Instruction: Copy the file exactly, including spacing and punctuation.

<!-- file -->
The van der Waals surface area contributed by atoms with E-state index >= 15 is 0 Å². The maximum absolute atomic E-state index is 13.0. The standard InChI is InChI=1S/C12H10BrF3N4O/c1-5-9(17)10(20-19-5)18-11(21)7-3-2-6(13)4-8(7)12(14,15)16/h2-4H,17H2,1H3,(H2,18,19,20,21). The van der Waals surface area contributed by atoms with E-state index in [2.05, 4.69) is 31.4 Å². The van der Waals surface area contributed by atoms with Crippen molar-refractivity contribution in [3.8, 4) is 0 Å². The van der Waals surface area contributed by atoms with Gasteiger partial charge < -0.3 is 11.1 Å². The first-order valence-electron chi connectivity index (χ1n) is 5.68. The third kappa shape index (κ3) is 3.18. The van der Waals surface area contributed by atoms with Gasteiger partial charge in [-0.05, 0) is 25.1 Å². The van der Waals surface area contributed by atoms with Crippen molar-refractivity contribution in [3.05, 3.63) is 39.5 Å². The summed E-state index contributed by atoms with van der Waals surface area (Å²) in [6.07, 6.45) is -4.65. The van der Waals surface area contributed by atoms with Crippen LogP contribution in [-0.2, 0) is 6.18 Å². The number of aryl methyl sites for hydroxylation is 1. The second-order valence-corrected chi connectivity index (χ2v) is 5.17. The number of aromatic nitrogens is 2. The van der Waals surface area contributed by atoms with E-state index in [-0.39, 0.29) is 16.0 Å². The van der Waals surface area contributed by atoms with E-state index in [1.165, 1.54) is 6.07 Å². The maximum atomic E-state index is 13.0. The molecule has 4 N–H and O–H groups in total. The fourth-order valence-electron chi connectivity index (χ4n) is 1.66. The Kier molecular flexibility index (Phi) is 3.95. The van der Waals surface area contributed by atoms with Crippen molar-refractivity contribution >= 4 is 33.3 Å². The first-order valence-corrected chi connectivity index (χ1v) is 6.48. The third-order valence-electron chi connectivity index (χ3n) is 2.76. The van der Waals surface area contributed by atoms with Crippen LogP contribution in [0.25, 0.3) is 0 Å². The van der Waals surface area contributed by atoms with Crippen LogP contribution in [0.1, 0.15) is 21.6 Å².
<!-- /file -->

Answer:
The van der Waals surface area contributed by atoms with E-state index >= 15 is 0 Å². The maximum absolute atomic E-state index is 13.0. The standard InChI is InChI=1S/C12H10BrF3N4O/c1-5-9(17)10(20-19-5)18-11(21)7-3-2-6(13)4-8(7)12(14,15)16/h2-4H,17H2,1H3,(H2,18,19,20,21). The van der Waals surface area contributed by atoms with E-state index in [2.05, 4.69) is 31.4 Å². The van der Waals surface area contributed by atoms with Crippen molar-refractivity contribution in [3.8, 4) is 0 Å². The van der Waals surface area contributed by atoms with Gasteiger partial charge < -0.3 is 11.1 Å². The first-order valence-electron chi connectivity index (χ1n) is 5.68. The third kappa shape index (κ3) is 3.18. The van der Waals surface area contributed by atoms with Gasteiger partial charge in [-0.05, 0) is 25.1 Å². The van der Waals surface area contributed by atoms with Crippen molar-refractivity contribution in [3.05, 3.63) is 39.5 Å². The summed E-state index contributed by atoms with van der Waals surface area (Å²) in [6.07, 6.45) is -4.65. The van der Waals surface area contributed by atoms with Crippen LogP contribution in [-0.2, 0) is 6.18 Å². The number of aryl methyl sites for hydroxylation is 1. The second-order valence-corrected chi connectivity index (χ2v) is 5.17. The number of aromatic nitrogens is 2. The van der Waals surface area contributed by atoms with E-state index in [-0.39, 0.29) is 16.0 Å². The van der Waals surface area contributed by atoms with E-state index in [1.165, 1.54) is 6.07 Å². The maximum atomic E-state index is 13.0. The molecule has 4 N–H and O–H groups in total. The fourth-order valence-electron chi connectivity index (χ4n) is 1.66. The Kier molecular flexibility index (Phi) is 3.95. The van der Waals surface area contributed by atoms with Crippen molar-refractivity contribution >= 4 is 33.3 Å². The first-order valence-corrected chi connectivity index (χ1v) is 6.48. The third-order valence-electron chi connectivity index (χ3n) is 2.76. The van der Waals surface area contributed by atoms with Crippen LogP contribution in [0.25, 0.3) is 0 Å². The van der Waals surface area contributed by atoms with Crippen LogP contribution in [0.1, 0.15) is 21.6 Å².